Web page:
Human ectocervical epithelial cells are a primary target for infection by oncogenic papillomaviruses, which are strongly implicated as causative agents in the genesis of cervical cancer. Growth factors have been implicated as agents that stimulate proliferation and enhance the possibility of malignant transformation. In the present study we utilize several human papillomavirus (HPV) type 16-immortalized ectocervical epithelial cell lines to investigate the effects of epidermal growth factor (EGF) and insulin-like growth factor I (IGF-I) on cell proliferation and the production of IGF binding proteins (IGFBPs). ECE16-1 cells, an HPV16-immortalized/nontumorigenic cell line, maintained in defined medium, produce and release high levels of IGFBP-3 (38/42 kDa) as well as smaller amounts of a 24-kDa IGFBP. Supplementation of defined medium with EGF causes a dose-dependent increase in cell growth and a concomitant decrease in the levels of IGFBP-3 released into the culture medium. EGF suppression of IGFBP-3 is maintained even when EGF-stimulated cell growth is suppressed 67% due to the simultaneous presence of 3 ng/ml of TGFβ1, indicating that EGF suppression of IGFBP-3 levels is independent of EGF effects on cell growth. EGF suppression of IGFBP-3 production is correlated with a reduction in IGFBP-3 mRNA level. In the presence of EGF, the growth response of the cells to ng amounts of IGF-I is significantly enhanced. Moreover, the simultaneous presence of both EGF and IGF-I reduces the level of IGFBP-3 more efficiently than EGF alone. We also observe that the IGFBP-3 level is decreased and the 24-kDa IGFBP level is increased in HPV16-positive tumorigenic versus nontumorigenic cell lines. This is the first report of EGF acting as a positive regulator of IGF-I action via the IGFBPs. On the basis of these findings, we propose that EGF stimulates ECE16-1 cell growth via a dual-action mechanism by (a) stimulating growth directly via the EGF mitogenic pathway and (b) stimulating growth indirectly by reducing the levels of inhibitory IGFBPs and thereby potentiating the effects of IGF-I. In addition, the observation that more highly transformed cell types produce lower levels of IGFBP-3 and higher levels of 24-kDa IGFBP suggests that tumor cells in more advanced cervical cancers may have an altered response to IGF-I.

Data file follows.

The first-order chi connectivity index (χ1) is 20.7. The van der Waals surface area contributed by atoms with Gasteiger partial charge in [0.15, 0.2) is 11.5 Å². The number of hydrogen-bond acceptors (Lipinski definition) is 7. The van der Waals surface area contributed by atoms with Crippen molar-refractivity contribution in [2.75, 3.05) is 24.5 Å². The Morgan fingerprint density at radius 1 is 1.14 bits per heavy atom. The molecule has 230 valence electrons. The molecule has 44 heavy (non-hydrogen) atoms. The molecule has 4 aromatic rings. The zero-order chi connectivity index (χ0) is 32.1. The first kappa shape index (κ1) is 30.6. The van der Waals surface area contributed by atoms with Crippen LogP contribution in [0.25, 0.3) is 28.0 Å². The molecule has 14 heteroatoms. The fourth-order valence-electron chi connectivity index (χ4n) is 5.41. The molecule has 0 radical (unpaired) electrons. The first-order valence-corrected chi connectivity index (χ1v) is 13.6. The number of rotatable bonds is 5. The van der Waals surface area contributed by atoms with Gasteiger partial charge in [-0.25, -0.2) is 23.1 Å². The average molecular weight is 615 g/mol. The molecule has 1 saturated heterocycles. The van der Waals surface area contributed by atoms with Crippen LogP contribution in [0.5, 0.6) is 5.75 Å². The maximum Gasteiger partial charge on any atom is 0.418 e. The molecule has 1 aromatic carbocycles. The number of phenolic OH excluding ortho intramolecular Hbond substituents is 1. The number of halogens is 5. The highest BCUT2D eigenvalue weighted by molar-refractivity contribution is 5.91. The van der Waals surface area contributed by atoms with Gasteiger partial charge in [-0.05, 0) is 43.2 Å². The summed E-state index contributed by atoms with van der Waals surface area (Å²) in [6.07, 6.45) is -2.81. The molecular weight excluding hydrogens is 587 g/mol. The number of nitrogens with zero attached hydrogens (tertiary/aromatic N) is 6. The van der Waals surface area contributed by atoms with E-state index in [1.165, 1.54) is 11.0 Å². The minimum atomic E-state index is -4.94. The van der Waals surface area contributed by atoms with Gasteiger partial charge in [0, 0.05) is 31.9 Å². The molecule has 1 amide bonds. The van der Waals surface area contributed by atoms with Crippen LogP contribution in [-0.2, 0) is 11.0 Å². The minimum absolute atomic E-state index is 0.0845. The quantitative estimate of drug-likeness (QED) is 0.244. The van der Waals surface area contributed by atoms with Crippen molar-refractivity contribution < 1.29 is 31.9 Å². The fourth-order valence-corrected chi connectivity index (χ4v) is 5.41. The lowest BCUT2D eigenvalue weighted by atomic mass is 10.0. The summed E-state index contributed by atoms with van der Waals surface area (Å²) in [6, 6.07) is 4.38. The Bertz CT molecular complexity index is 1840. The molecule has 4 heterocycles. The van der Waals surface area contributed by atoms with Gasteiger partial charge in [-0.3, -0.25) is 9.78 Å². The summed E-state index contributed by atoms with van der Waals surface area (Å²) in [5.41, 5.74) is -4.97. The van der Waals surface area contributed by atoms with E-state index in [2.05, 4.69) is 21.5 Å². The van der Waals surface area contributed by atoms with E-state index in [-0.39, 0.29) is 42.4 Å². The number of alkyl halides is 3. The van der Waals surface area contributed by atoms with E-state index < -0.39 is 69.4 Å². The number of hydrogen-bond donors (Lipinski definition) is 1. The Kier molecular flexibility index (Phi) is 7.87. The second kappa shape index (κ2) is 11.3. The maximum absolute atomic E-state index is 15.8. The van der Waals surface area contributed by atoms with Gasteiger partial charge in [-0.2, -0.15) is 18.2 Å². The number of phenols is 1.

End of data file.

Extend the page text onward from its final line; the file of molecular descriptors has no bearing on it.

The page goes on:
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This work was supported by a grant from the American Institute for Cancer Research (R. L. E.) and utilized the facilities of the Skin Diseases Research Center of Northeast Ohio (NIH AR49750).

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